Well, hi there everyone.  Sorry it has been a long time since the last update, but it is hard to keep mum in the house long enough for me to get onto the computer.  She just checks her mail, shuts it off, scoops me up and we are off somewhere else.  Sometimes we would both like to be home more, but hey, I guess that is what summer is all about!  Something about making hay while the sun shines.  So let's see, at the end of June we had a LONG drive in the truck (sitting backwards, all I saw was SKY, which got really old!) and got to Auntie Megan and Uncle Mark's place.  I sure had a bunch of fun hanging out with them and my cool cousins.  I can see that Levi and I are going to have some good times when I am a bit more mobile!  We stayed with Uncle Tom and Aunt Cheryl for a couple of nights, saw Aunt Liz and Uncle Ian and met heaps more cousins.  Mum said it kinda made her head spin a bit, keeping everyone straight, but she was really happy to get to know a bit more of the family better.  I spent a really special day with my Great Grandma Hatch, Uncle Dennis and Aunt Deb.....we all had great fun and giggles together.  I was getting a bit wore out by the time we got to Cardston, but I did get to meet Great Grandma Jackson (she has beautiful jewelry that I just couldn't keep my hand off of), and stay with cousin Cori Dorsey.  Even met a great Aunt out of the blue, we didn't even know she was there.  All of a sudden a nice lady said "is that the New Year's baby?"  Wow.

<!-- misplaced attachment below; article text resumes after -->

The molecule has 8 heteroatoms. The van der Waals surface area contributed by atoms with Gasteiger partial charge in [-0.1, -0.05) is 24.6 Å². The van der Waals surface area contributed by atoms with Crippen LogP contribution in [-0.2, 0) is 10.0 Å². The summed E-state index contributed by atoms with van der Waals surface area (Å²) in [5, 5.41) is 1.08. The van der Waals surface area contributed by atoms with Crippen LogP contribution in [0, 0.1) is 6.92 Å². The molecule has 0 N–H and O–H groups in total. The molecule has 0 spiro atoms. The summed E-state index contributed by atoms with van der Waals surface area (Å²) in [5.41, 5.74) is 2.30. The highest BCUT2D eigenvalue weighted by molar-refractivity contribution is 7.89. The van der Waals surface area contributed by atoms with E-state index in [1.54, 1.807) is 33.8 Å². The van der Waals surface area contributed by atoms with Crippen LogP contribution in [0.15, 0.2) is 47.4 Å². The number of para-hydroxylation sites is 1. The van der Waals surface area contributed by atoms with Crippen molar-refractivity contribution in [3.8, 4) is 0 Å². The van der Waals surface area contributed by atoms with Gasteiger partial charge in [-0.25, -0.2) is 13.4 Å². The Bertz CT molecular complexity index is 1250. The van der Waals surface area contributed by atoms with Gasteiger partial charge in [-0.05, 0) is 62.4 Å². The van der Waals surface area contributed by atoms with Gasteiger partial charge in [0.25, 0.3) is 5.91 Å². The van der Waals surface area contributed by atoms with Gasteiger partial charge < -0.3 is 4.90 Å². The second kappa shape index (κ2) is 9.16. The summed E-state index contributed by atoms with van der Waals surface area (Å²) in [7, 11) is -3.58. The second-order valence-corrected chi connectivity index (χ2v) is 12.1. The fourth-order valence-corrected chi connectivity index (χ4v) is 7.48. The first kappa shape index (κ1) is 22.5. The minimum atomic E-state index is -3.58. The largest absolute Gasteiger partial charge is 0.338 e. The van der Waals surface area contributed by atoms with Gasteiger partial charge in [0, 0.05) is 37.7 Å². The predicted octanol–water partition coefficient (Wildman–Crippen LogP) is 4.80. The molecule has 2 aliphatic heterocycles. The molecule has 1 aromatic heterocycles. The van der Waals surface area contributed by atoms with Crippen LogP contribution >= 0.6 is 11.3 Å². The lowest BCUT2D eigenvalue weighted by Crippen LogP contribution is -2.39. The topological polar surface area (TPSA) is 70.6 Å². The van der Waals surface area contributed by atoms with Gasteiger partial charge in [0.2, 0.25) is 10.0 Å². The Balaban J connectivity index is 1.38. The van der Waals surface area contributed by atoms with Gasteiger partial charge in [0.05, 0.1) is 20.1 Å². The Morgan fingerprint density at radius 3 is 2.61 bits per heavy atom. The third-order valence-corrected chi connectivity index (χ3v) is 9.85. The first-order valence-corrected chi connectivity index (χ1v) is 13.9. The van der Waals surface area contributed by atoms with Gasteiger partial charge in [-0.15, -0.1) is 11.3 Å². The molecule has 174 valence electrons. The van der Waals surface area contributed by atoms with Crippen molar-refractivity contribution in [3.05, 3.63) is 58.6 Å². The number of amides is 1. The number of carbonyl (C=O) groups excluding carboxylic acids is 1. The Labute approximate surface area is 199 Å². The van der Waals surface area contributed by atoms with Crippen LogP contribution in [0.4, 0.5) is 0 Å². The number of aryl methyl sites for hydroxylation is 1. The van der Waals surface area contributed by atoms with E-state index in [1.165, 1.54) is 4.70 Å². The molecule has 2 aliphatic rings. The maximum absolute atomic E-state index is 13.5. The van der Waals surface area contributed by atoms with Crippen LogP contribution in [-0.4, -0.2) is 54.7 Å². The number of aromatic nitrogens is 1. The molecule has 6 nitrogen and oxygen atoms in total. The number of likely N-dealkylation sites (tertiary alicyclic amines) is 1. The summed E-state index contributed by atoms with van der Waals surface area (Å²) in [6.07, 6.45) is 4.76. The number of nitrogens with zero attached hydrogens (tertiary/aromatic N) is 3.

Grandpa Eric was happy when we got back home and updated him on all our stories.  He says he can't believe how fast I'm growing and how much I look like my dad.  I don't see it, not a single hair on my chinny chin chin.  (If there was, I'd tickle HIS belly with them until HE squealed!)  
     Phew, what a trip.  Mum took heaps of photos, but unfortunately put them on a disk at Walmart and hasn't found the disk since!!  Man, that gal, I tell ya!  We are all hoping that it is going to show up.  I know how carefully she puts things away and then promptly forgets where.  Hopefully......